Several results are apparent upon examination of Table 2. First, there is very little difference between classifiers, or between parameter settings for each classifier type. This suggests that the topology of the feature space is rather simple, and indicates the use of a computationally simple algorithm such as spatial partitioning for use in implementations. Second, it is generally more difficult to classify music than to classify speech; that is, it is easier to avoid mistaking music for speech than to avoid mistaking speech for music. This is not unexpected, as the class of music data, in the world and in our data set, is much broader than the class of speech samples.
Further, some of the classifiers differ in their behavior on the individual speech and music classes. For example, the MAP Gaussian classifier does a much better job rejecting music from the speech class than vice-versa, while the k-d spatial classifier with medium-sized buckets has nearly the same performance on each class. Thus, the different classifiers might be indicated in situations with different engineering goals.
We also tested several feature subsets using the spatial partitioning classifier; the results are summarized in Table 3. The ``best 8'' features are the variance features, plus the 4 Hz modulation, low-energy frame percentage, and pulse metric. The ``best 3'' are the 4 Hz energy, variance of spectral flux, and pulse metric. The ``fast 5'' features are the 5 basic features which look only at a single frame of data, and thus have low latency.
We can see from these results that not all features are necessary to perform accurate classification, and so a real-time system may gain improved performance by using only some of the features.
We can understand more fully the behavior of the algorithm by examining the distribution of errors. Figure 2 shows the classifications of test frames for one training/test partitioning. A number of features are apparent in this plot. First, there is a trial-by-trial difference; some samples are easy to classify, and some hard. This is true of both the speech region and the music region. Second, the errors are not independently distributed; they occur in long ``runs'' of misclassified frames. Finally, there are many more errors made in the early startup (frames 1-50), before the variance features can be collected, than in the later regions.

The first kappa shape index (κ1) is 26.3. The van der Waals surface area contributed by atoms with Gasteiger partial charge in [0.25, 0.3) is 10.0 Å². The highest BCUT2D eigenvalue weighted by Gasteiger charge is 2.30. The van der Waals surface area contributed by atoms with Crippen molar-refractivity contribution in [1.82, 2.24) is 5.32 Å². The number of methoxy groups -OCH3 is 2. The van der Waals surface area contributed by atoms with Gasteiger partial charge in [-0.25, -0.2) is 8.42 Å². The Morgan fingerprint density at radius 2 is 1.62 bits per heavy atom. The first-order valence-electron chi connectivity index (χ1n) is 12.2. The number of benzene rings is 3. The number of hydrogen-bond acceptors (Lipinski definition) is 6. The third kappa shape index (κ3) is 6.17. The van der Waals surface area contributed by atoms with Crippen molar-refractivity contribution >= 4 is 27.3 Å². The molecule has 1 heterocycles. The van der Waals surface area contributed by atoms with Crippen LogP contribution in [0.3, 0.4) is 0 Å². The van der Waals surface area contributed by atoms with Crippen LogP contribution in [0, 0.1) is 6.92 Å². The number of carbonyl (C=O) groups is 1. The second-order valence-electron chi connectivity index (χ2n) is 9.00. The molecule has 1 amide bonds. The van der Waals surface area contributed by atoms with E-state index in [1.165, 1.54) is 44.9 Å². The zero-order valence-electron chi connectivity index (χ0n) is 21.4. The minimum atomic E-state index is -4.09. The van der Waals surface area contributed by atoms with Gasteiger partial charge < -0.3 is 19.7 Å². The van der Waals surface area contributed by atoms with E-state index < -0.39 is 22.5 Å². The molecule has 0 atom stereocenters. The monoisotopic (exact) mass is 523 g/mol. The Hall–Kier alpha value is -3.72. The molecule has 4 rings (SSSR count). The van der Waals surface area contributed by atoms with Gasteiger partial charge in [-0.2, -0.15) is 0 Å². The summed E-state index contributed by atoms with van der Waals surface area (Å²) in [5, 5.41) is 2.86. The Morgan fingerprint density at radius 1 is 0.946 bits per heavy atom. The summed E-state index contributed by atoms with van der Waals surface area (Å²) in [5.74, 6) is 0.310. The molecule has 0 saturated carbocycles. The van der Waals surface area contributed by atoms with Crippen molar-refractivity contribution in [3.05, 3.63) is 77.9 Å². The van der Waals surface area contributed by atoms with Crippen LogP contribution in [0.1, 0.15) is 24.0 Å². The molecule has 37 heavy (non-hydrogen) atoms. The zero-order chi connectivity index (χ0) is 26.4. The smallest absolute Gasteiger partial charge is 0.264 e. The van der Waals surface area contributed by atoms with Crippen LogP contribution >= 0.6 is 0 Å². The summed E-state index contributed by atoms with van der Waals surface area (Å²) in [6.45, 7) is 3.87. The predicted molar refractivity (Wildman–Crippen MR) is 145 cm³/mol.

Figure 2: Classifications by trial and frame for one training/test partitioning of the data set. Each white point is a frame classified as music; each black point is a frame classified as speech. The trials in the upper region (trials 1-20) correspond to speech samples (although the classifier doesn't know); the bottom trials are music. Trials 9 and 11 are speech with background music and were not used in the other experiments. The high error rate in the first 50 frames is due to the use of low-latency features only.
|Subset||Speech Error||Music Error||Total Error|
|All features||5.8 +/- 2.1 %||7.8 +/- 6.4 %||6.8 +/- 3.5 %|
|Best 8||6.2 +/- 2.2 %||7.3 +/- 6.1 %||6.7 +/- 3.3 %|
|Best 3||6.7 +/- 1.9 %||4.9 +/- 3.7 %||5.8 +/- 2.1 %|
|VSFlux only||12 +/- 2.2 %||15 +/- 6.4 %||13 +/- 3.5 %|
|Fast 5||33 +/- 4.7 %||21 +/- 6.6 %||27 +/- 4.6 %|
Finally, for comparison with results reported previously , we calculated a long-term classification by averaging the results of the frame-by-frame spatial partitioning classification in nonoverlapping 2.4 second windows. Using this testing method, the error rate drops to 1.4%. Thus, the frame-by-frame errors, while not distributed independently, are separate enough that long-term averaging can eliminate many of them.
The multidimensional classifiers we have built provide excellent and robust discrimination between speech and music signals in digital audio. We note especially that the performance results presented are causal error, and so segmentation performance, where we know a priori that there are long stretches of alternating speech and music, would be significantly higher.
There are many interesting directions in which to continuing pursuing this work. For example, a simple three-way classifier using this feature set to discriminate speech, music, and simultaneous speech and music provided only about 65% accurate performance. Also, it does not seem as though this feature set is adequate to distinguish among genres of music. More research is needed on the methods humans use to solve these sorts of classification problems, and how to best implement those or other strategies in pattern-recognition systems.
Construction and Evaluation of a Robust Multifeature Speech/Music Discriminator